Steven Gerrard has spent nearly his entire career at the sharp end of football, from World Cups to Champions League finals. He is revered in households from Guatemala to Guangzhou.
He has now been anointed Sir Stevie G of Govan. More than 7,000 welcomed him inside Ibrox. They started congregating outside the stadium within minutes of confirmation Rangers had got their man. Police were required to assist the situation. A roadblock was swiftly put in place.
Unlike six days ago, when Glasgow’s finest were called in to deal with disillusioned fans storming the Rangers’ player of the year dinner, this threat to public order was provoked by an outbreak of mass hysteria – or was it amnesia?
It’s amazing what a marquee signing can do. Chairman Dave King has delivered a panacea from Merseyside at just the right time. What Biggest Ever League Defeat by Celtic? No, don’t remember that. Talk about opium for the masses. Less than a fortnight ago banners proclaiming such messages as “We Deserve Better” were being unfurled by the Union Bears fans’ group in dismay at the level of fight displayed in the Scottish Cup semi-final defeat by Celtic. Judging from the reaction yesterday, this certainly qualified as better.
Obscured slightly by the delirium was confirmation of the return of Gary McAllister, Gerrard’s No 2, to Scottish football. This alone might otherwise have been considered major news but was relegated to something of a footnote.
Gerrard was the shiny, 114-times capped, Champions League-winning object that drew the crowds to Ibrox. He is why a succession of English managers, from Pep Guardiola to Jurgen Klopp, were asked to turn their thoughts to Scottish football yesterday.
King revealed he was racking his brains on the flight over from South Africa as to whether a higher profile figure had ever featured in Scottish football. “Has there been a bigger signing?” he asked out loud yesterday.
Don’t tell Paul Gascoigne, but he said he couldn’t think of one. King pointed out that there are Gerrard fans all over the world, in places such as China, Japan and Indonesia. Whether they will automatically now become Rangers fans is debatable. But the interest is undeniable. “They will all be watching keenly,” King assured us. He will know as many are watching in the hope, even expectation, such an ambitious and exciting project fails.
Rangers’ capture of Graeme Souness always seems an iconic moment that stands alone in Scottish football’s annals for its significance and interest conjured. It led to a succession of eye-opening signings, such as the then England skipper Terry Butcher. Yet they were very different times. Souness was feared and admired across many lands. Whether he had the worldwide appeal of Gerrard, however, is debatable.
It is surreal to imagine Gerrard stepping out at Hamilton Accies, McDiarmid Park and Dens Park, where crowds might not even exceed the numbers who gathered to welcome yesterday.
This is the strange world of contrasts into which he has wandered. Gerrard will go from high-octane afternoons at Ibrox to grounds that don’t always have four sides. He understands there is one constant, which he said he had lived with his entire career: the need to secure three points. He was asked for a message to the fans? “Let’s go,” he said.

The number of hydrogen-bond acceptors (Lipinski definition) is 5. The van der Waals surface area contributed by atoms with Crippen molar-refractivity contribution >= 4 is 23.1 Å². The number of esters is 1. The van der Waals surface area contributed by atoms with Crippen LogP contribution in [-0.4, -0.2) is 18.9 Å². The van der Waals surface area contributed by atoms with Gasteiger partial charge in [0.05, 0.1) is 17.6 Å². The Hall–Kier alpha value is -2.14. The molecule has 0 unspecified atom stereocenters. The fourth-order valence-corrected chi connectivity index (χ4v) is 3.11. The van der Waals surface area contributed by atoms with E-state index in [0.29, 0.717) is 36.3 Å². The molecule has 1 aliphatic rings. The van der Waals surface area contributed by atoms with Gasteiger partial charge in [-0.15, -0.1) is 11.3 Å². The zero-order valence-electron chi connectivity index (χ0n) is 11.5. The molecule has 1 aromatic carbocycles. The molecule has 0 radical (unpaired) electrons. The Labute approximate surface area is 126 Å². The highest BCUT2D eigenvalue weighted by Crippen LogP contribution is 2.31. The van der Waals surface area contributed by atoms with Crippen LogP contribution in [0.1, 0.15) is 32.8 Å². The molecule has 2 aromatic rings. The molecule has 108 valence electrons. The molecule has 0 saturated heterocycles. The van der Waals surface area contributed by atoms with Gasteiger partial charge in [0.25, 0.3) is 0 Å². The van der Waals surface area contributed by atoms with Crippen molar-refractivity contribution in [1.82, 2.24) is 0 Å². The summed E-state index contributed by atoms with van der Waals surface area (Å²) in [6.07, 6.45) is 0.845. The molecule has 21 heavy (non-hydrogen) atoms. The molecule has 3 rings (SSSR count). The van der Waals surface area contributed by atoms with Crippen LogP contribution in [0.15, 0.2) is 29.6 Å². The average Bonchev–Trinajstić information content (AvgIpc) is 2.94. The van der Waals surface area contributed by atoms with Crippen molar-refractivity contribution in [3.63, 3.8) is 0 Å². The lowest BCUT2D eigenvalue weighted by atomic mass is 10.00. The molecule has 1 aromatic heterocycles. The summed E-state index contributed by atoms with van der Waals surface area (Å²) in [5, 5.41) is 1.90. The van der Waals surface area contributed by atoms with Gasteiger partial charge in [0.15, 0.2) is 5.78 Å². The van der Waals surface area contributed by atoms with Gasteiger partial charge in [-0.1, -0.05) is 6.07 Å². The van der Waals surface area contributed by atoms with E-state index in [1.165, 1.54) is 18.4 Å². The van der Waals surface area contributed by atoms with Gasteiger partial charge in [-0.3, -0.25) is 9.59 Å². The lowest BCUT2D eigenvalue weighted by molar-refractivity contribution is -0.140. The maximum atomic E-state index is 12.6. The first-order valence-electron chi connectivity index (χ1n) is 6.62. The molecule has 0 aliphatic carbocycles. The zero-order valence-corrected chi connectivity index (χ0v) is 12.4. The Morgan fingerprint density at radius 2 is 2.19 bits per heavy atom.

He seems prepared for the goldfish bowl environment having lived this life so long in Liverpool before gaining some relief from the intensity in LA.
Now he is back in the mean streets. He is a football man and this, it was underlined to him yesterday, is a football place. They packed the old enclosure in front of the Bill Struth stand. The police advised the club to let the fans into the ground before another gatecrashing incident took place.
Gerrard wore a traditional Rangers bar scarf around his neck, perhaps careful to have chosen one with no unsuitable battle cries stitched into the fabric. No doubt there will be a need to address such issues before long. It’s another reason why Gerrard can be such a force for good in Scottish football. Like Brendan Rodgers, he can count on a receptive audience. He will be heard.
The 37-year-old very deliberately left his musings on Celtic, and what it might reasonably take to present a realistic challenge, for another occasion. As he pointed out, there will be plenty of time for that when his pre-game press conference obligations begin. He won’t be at Rangers’ game against Kilmarnock this afternoon, leaving the temporary managerial team of Jimmy Nicholl and Jonatan Johansson to get on with it.
Yesterday was about getting his feet under the table. He didn’t make a misstep. Some English-based reporters were in situ in the hope of covering the Liverpool angle. “Once you’ve lifted many trophies here, you will be hoping to return to Anfield, won’t you Steve?” was the gist.
Gerrard didn’t react with the disdain one might have expected. He was polite throughout. “Who knows what might happen in the future?” he said. Rangers, however, were his “only priority” right now. Of up to eight managerial offers since he returned from the States, it was the Ibrox opportunity that left him with a special feeling inside.
From the fields of Anfield Road to the grand surroundings of the Ibrox Blue Room, the opulent drawing room where he was unveiled yesterday. Gerrard will certainly recognise a club laden with history while being always relied upon to take itself very seriously indeed.
A mural of former Rangers managerial greats, including Souness, Walter Smith and Jock Wallace, adorns one wall. Gerrard name-checked Souness and Smith and confirmed he would seek their counsel. The grandfather clock in the corner behind the table where he was sitting had stopped – as if challenging Gerrard to get things ticking again.
He revealed he had yet to speak with Rodgers, a former ally turned foe. You can imagine a text pinging into his inbox from the Celtic manager sometime soon, if it hasn’t done so already: Welcome to the madhouse, Stevie.